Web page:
As a recent report by the Aspen Institute confirms, one of the biggest challenges faced by the field of cybersecurity today is the lack of diversity in its workforce – both technologists as well as policy makers. The number of women working in cybersecurity is just 24% of the workforce, and the number of cybersecurity workers who are identified as Hispanic, African American, Asian, and American Indian/Native Alaskan are woefully low – 4%, 9%, 8%, and 1% respectively.
It is estimated that nearly 3.5 million jobs globally in cybersecurity will remain unfilled by the end of 2021, and of the candidates who apply, less than 1 in 4 are qualified for the roles. Over the past decade, there has been a lot of work around improving student and worker prospects for careers in cybersecurity in an equitable way in order to meet the demand for cybersecurity jobs. These efforts often come down to a focus on improving skills and providing access to formal and informal education, including numerous certification pathways. However, another point of intervention– and one of the more obvious ways in which candidates find out about cybersecurity jobs– is often ignored: job descriptions.
Cybersecurity job descriptions vary from organization to organization in their requirements and expectations of skills and experience. The descriptions are often long, filled with jargon, and hard to understand. According to Alyssa Miller, a business information security officer and a recent TED speaker on the issue of job descriptions in cybersecurity, “cybersecurity job descriptions tend to focus on confusing minutia of majors, and certifications, while ignoring what makes a candidate successful.” This confusion and disconnect is evident when cybersecurity hiring managers emphasize communication skills and analytical skills over technical skills, while the new cybersecurity recruits prioritize a slew of technical skills above all else.
Even today, employers routinely list mandatory degrees or major requirements for a job posting, while fully understanding that communication, analytical, problem-solving, and critical thinking skills are essential to success in cybersecurity roles. According to a report by the U.S. Department of Homeland Security (DHS), “… one of the highlighted problems with finding talent to fill vacant cybersecurity positions is that job descriptions do not accurately represent the qualifications needed for a position. This causes inadequately qualified candidates to apply and discourages others that may actually be a better fit.” Prior research has implied that algorithms in recruitment software downstream of job descriptions may further exacerbate representation and biases, thereby leading to the incorrect conclusion that there is only a limited pool of talent to recruit from.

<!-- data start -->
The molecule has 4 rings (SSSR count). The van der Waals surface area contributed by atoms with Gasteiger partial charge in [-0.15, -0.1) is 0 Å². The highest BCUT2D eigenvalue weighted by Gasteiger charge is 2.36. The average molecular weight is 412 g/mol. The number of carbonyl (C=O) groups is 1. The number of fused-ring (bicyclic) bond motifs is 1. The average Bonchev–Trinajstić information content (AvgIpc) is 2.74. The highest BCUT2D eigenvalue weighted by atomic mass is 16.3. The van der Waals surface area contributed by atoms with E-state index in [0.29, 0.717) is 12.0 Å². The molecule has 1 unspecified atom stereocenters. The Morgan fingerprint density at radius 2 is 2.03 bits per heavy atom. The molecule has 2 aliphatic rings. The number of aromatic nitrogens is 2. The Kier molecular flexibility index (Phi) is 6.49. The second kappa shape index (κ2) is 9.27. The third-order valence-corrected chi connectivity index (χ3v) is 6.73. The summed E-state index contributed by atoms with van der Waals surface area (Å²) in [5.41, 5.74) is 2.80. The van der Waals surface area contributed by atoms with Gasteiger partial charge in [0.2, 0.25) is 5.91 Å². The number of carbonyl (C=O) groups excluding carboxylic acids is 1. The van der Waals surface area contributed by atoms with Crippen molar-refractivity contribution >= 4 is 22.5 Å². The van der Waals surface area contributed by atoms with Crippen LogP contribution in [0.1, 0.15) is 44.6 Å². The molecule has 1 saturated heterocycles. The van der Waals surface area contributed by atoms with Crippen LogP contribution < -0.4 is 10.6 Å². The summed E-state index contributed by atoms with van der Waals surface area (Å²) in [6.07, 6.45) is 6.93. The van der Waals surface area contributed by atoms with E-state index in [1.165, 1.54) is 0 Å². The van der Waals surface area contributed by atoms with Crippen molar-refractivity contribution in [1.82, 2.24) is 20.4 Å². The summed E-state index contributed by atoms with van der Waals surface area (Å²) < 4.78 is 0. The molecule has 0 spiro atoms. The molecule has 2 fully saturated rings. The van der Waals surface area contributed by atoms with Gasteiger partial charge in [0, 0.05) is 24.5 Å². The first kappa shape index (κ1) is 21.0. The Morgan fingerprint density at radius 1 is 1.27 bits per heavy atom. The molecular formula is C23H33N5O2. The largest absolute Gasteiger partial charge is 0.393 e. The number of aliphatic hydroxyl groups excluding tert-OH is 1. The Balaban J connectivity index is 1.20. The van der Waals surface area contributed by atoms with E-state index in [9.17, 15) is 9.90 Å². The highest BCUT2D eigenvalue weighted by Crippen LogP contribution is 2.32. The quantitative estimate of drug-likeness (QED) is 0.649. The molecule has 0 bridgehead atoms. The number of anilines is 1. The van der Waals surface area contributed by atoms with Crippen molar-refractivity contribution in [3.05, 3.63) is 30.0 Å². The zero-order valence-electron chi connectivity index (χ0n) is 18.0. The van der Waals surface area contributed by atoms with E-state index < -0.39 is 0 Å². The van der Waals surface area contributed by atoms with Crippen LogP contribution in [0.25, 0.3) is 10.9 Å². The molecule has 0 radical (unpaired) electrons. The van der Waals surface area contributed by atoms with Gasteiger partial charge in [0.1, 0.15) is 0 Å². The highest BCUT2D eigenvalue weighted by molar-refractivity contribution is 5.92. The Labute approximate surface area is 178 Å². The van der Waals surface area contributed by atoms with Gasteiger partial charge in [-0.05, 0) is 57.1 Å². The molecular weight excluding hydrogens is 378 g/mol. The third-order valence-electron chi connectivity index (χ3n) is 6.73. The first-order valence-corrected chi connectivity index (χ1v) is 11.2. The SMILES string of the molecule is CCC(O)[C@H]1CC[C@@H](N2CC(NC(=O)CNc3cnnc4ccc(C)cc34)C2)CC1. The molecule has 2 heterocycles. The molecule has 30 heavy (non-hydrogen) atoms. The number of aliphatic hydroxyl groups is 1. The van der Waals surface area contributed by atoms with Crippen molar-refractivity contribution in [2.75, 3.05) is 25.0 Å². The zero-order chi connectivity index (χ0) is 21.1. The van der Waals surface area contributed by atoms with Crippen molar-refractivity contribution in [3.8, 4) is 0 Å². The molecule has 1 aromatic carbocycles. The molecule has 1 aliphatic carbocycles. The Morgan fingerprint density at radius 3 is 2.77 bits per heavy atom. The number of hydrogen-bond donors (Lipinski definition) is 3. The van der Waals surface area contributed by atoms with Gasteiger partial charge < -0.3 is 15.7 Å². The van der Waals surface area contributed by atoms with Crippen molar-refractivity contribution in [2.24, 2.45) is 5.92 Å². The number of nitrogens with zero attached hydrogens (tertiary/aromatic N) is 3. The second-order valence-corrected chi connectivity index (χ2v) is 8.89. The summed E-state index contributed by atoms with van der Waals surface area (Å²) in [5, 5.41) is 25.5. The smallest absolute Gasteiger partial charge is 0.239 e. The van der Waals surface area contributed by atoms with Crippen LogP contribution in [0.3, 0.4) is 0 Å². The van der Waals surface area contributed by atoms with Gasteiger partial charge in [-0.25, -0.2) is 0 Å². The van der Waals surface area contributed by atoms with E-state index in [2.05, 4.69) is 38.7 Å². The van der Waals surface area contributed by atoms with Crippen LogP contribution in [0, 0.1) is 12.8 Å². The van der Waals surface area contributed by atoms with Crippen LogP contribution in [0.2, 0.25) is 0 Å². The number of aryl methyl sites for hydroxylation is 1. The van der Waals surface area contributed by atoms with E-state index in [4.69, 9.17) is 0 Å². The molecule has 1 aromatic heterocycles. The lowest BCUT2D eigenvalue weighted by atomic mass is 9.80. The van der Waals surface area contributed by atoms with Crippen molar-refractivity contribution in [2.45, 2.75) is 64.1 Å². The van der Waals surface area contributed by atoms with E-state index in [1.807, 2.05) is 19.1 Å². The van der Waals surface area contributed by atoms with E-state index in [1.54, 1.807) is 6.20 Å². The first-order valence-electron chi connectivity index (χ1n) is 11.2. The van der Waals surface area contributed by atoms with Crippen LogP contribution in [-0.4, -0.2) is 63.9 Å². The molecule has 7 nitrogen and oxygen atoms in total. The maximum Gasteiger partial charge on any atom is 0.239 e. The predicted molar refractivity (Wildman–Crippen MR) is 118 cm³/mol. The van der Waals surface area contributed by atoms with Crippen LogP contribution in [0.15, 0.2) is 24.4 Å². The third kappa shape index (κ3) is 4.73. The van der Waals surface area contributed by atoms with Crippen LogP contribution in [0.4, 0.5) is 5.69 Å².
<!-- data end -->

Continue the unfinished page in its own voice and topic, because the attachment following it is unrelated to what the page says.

The report published by DHS, “Cybersecurity Career Pathways and Progression,” recommended to widen candidate pipelines by not making degrees mandatory; and focus job postings on core requirements instead. To test the efficacy of this recommendation, we set out to measure the impact of job descriptions on applicant engagement, specifically for under-represented minorities. In this study, we quantified and evaluated changes in the engagement of applicants when a set of cybersecurity job descriptions is changed to exclude mandatory degree/major requirements, while including curated competencies to highlight the core job requirement.
For the study, we recruited students from the University of California, Berkeley who identified themselves as historically under-represented and were curious about jobs in cybersecurity. We exposed them to a ‘control’ set of 10 active public sector cybersecurity job descriptions across the work-role categories framework and an ‘experimental’ set, consisting of the 10 job descriptions that were modified by (a) removing mandatory degree/major requirements, and (b) adding competencies such as communication, analytical skills etc., necessary for each role.